The world of hard rock and heavy metal is a difficult one for women to exist in. The tougher-than-thou image that overtook the music is dependent on testosterone to survive, and even when women dare enter the fray, they are looked at with a curious eye. The spots reserved for women, for the most part, are either as keyboard players in the background, or as operatic sirens with the looks of a model. Not that there is anything to be ashamed of by filling those roles, but every now and again the rock world needs a dose of reality to reset the stereotypes that drag us all down into the mire of stupidity.
Crucified Barbara is an all female rock band that takes no prisoners, and doesn't apologize for rocking harder than women are expected to. Flashing more than a passing obsession with Motörhead, the band is everything you would expect of a dirty rock outfit. Vocalist Mia Karlsson has the leathery pipes to spit lyrics with attitude, while guitarist Klara Force has enough sleaze-drenched riffs and guitar hero solos to outshine many of her male counterparts. The solo on “Shut Your Mouth” is enough to, fittingly, shut the mouths of anyone who dare doubt their credantials.
“The Crucifier” builds on a low, droning riff that sounds like a modernized take on the old Sunset Strip sound, but done with more conviction than the recent efforts by any of the originators. It's that spirit that most embodies “The Midnight Chase”; the reckless energy of Los Angeles in the 80's, but without the hairspray and camp that relegated the scene to a joke. Crucified Barbara ups the ante on the music, taking the best aspects and throwing out everything else, sounding more dangerous than any band from that era, with the exception of the real-life ticking time bomb that was Guns 'N Roses.
It's fair to say that “The Midnight Chase” doesn't bring anything new to the table, but that would be missing the point. There will always be a place for straight-ahead hard rock and heavy metal, and Crucified Barbara is staking their claim to a spot at the front of the line. Few bands going right now can take a quintessential Motörhead riff like the one in “Into The Fire”, and expand on it by including enough melody in the vocals to twist it into something more than a pastiche. They pay homage to the past without succumbing to reliving it.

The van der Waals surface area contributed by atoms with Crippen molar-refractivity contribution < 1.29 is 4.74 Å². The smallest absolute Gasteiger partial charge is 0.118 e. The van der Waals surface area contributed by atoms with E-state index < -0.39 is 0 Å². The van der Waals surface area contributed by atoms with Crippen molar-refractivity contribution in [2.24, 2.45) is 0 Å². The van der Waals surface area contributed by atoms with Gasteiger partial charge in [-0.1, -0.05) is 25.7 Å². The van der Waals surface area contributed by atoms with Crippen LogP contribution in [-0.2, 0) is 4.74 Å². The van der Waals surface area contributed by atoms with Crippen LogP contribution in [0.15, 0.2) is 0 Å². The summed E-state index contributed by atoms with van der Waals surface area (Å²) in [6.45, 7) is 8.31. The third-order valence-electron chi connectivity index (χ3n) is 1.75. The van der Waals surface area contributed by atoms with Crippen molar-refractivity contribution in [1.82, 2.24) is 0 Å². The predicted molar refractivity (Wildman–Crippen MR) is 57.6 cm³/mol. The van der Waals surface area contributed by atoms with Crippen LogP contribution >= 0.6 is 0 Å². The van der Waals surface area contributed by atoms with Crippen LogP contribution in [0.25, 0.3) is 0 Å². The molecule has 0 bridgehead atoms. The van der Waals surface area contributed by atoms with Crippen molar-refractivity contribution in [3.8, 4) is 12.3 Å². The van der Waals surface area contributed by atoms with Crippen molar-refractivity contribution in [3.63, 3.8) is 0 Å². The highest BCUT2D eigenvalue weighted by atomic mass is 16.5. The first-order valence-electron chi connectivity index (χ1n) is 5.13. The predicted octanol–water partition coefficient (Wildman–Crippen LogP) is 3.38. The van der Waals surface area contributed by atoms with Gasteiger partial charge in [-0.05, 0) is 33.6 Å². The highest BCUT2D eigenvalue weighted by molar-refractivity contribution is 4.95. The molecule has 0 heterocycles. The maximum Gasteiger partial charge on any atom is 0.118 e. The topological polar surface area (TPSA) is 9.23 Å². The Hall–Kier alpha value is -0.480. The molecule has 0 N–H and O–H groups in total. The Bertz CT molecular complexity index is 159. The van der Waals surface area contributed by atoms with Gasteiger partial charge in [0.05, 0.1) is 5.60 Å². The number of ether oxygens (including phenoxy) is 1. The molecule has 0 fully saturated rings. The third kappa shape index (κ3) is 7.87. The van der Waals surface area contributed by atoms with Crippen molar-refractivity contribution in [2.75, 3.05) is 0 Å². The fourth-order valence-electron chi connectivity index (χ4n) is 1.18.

Where the band goes wrong is when they try to soften up their attack. “Rules and Bones” isn't a bad song, but it's obvious attempt at creating an audience sing-along doesn't mesh with the rest of the album, sounding both out of place and out of character. Placed on a more commercial album, it would be an obvious hit, but within the context of “The Midnight Chase”, it comes across as cliché and a rare misstep. “If I Hide” tries the same trick, but pulls it off. The verses maintain enough energy that the half-time chorus sounds larger, and can soar above the usual melodies. It's a slower effort, and the melancholic guitar solo makes the song a quasi-ballad, but it works too well to criticize. It's not the perfect distillation of who the band is, but it might just be the most accomplished song on the album.
No, “The Midnight Chase” isn't going to be remembered decades from now as a classic album. Few are, but while legacy may evade Crucified Barbara, attention shouldn't. While bands like Hardcore Superstar have amassed acclaim for their take on the classic sleaze sound, Crucified Barbara does it as well as anyone. “The Midnight Chase” is a snarling hard rock record that proves conventions be damned, these women can rock.